And then, I was elected. And, you know, I have to tell you, I had never even been to Parliament House at that stage. And so, you know, it was something of which I was, I would have to say, I was proud of and still a lot of people thought I was mad, but it didn’t matter. And I managed to survive there for nine years.
LD: The second female in WA history, but the only female at the time.
LD: Yes. We got a lot of attention.
JC: Yes, we did.
NJ: Louise, it’s no secret that women are poorly represented among science, technology, engineering, and mathematics, otherwise known as STEM, either as graduates or in the workplace. What are some of the ways you think that more women can be attracted to STEM careers?
LD: So, in mining and in STEM, in particular, based-subjects, it’s about working with foundations that focus on promoting women in technology, getting different aged women from different STEM careers into the schools, talking to them, mentoring them, showcasing them. I mean, Gran is still quite actively involved with one of the schools here. And she was just telling me about how they do massive STEM programmes for the girls’ schools from year five onwards. So, it’s just about making it more accessible and just following the slogan of WITWA, Women in Technology Western Australia, use. They say if you can see her, you can be her.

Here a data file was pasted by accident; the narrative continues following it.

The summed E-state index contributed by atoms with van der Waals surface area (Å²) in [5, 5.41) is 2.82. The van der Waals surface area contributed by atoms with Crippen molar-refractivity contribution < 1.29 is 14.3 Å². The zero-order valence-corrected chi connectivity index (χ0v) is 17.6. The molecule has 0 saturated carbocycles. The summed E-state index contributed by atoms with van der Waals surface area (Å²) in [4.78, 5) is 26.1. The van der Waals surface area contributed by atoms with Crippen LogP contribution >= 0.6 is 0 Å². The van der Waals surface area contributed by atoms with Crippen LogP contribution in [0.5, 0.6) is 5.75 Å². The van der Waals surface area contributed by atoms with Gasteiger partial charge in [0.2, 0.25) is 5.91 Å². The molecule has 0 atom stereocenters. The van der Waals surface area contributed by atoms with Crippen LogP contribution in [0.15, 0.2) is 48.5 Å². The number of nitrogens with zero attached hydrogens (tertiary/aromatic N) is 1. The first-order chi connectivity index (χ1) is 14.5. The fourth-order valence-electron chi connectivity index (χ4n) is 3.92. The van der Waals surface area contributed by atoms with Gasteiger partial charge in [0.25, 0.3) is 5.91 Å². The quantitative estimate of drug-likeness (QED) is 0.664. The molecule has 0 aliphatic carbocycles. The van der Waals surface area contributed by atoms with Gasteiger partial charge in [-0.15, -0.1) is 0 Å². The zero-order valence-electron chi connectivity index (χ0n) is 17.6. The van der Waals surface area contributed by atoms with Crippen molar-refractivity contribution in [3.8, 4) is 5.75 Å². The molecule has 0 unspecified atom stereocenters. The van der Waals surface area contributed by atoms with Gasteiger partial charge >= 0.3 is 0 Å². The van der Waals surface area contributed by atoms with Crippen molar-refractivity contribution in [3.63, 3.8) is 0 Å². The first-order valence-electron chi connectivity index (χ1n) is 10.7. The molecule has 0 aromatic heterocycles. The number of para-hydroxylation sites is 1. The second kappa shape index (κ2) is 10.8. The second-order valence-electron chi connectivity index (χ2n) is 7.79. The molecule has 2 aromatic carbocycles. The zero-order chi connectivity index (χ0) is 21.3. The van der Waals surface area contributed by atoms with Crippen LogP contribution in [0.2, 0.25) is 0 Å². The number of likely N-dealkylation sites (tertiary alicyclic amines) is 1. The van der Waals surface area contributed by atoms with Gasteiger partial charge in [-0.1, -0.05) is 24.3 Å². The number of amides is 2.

NJ: What do you think companies like Hexagon can be doing towards diversity and inclusivity?
LD: I think Hexagon is doing a great job at the moment because they’re engaged regionally. We have foundations that do promote STEM and females in STEM-based roles. So, I think that we continue to support and help those regional communities and foundations that are trying to get to that roots level and to open up our doors and let people come in and see what type of work that we do. You know, showcase all the amazing technology that we develop and really just let them know that these careers are entirely possible for anyone.
JC: Yes. I think that in order to make the girls at school, I can only talk girls because I’m involved with a girls’ school, an all-girls school, it would be advantageous for all of the students if the people who came to speak to them about STEM, if you like, were people that they could relate to. In other words, I think it needs to be a younger speaker who is already achieving and can get them to aspire to do the same thing and not believe that it’s only old people who have managed to do that, because very often a speaker will be a person who’s retired and very difficult for the girls to relate to that.
LD: They’re quite senior in the company.
JC: Yes. So, you know, someone is as attractive and nippy as my granddaughter is, it would be a great advantage on the platform. Could I say so?